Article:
No doubt the enormous rock-art group of Twyfelfontein forms the most important concentration of engravings of Namibia. It is part of a long N-S running belt of rock-art (Figure 1). This band stretches from the border of Angola to the Orange River in the south, where it merges with the rock-art regions of the Republic of South Africa (RSA). Strikingly, this rock-art belt, running parallel to the coast, clearly separates the coastal Namib Desert, from the upland desert-steppe of the Kalahari; two areas almost completely bereft of rock-art, mostly because these areas lack suitable rock surfaces. The largest part of the rock-art belt is moreover characterised by having an interesting combination of engravings and paintings. In other parts of southern Africa these different techniques often seem to occur separated, although there are other important rock-art regions, for instance northern South Africa and southern Zimbabwe, where the distribution of paintings and engravings clearly overlap. Twyfelfontein (Site 1 in Figure 1 and Figure 3) is situated in the north of the mixed zone of Namibia and is also an outstanding example of a site where both engravings and paintings are found together. Interestingly, cupules also occur at Twyfelfontein, associated with engravings, not with paintings.
In view of the enormous array of rock-art sites in Namibia, cupules and cupule sites seem to be relatively scarce in this vast country (824.290 km2). However, it must be emphasised here that cupules are easily overlooked, also because people often think they are natural features (Bednarik 1993: 138) or grinding hollows. Therefore these small hemispherical depressions usually (and regrettably) get little attention. And although Scherz reported about 60 sites/panels with cupules in Namibia (Twyfelfontein counting as one site with 37 cupule panels), he did not state the exact number of cupules at each site. At Twyfelfontein about 1092 cupules (including all doubtful examples - see Appendix 1, Table 1) were known to exist by 2002, yielding an average between 30 to 40 cupules per panel. If we accept 40 cupules as an average for each known Namibian rock panel bearing cupules, the Namibian total may still be estimated to be less than 3000 cupules. If one compares this with the more than 50.000 cupules (Van Hoek 2001) in the much smaller area of the British Isles (316.000 km2), or the 20.000 cupules on minute Hawai'i Big Island (Lee & Stasack 1999: 186), one can state that cupules are indeed relatively scarce in Namibia. The statistical comparison of these three rock-art regions does not imply however that those cupule traditions also are culturally and chronologically similar. The majority of the cupules of the British Isles roughly date between 6000 BC to 1500 BC, those at Hawai'i date from AD 1200 to AD 1600, whereas some Namibian cupules may even date from 12000 BC to AD 1000.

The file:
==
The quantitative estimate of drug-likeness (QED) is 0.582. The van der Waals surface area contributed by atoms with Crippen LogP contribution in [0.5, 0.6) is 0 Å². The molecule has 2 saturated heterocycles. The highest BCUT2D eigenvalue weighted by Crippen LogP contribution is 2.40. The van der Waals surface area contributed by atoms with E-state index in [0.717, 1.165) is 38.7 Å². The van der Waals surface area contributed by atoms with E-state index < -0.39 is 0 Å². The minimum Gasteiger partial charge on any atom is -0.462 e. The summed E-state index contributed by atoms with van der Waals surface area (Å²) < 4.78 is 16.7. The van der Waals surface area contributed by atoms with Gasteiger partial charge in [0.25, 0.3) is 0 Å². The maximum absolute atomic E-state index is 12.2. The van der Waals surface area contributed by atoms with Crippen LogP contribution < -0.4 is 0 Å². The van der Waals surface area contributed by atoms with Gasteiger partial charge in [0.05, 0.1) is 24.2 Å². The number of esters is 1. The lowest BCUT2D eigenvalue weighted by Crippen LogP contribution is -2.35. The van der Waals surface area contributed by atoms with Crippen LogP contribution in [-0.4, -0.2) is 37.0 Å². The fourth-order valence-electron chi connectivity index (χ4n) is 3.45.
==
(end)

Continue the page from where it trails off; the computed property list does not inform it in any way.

The number of cupules at individual Namibian rock-art panels may vary considerably, also at Twyfelfontein, where boulder 4.3 has only one cupule (and no engravings or paintings), whereas boulder 4.7 (Figure 21) at Twyfelfontein has more than 200 cupules (and a large number of animal engravings).
Keeping in mind that Namibian rock-art has not yet been completely surveyed and that many researchers do not look specifically for cupules and that many cupule sites may therefore have been overlooked, some remarks about the distribution of Namibian cupules can still be made.
Firstly, there are, up to now, no cupule-sites reported in Namibia within the areas with only paintings (although some sites with only paintings, e.g. the Tsisab Gorge in the Brandberg complex, feature rows of painted dots that could perhaps functionally be compared with some of the rows of cupules at Twyfelfontein). The combination of cupules and paintings on the same panel is very rare in southern Africa (and indeed elsewhere in the world). Only at Site 6 in Figure 1, there is a combination of cupules and paintings on the same vertical panel, although Scherz does not clarify whether the two traditions are also spatially separated (Scherz 1972: 260; 1986: 221). At an outlying site (14 in Figure 1), at least 104 cupules of varying sizes have been recorded on a vertical panel together with remains of black paint, while nearby non-iconic engravings and a painting of a rhinoceros are found (Scherz 1986: 369).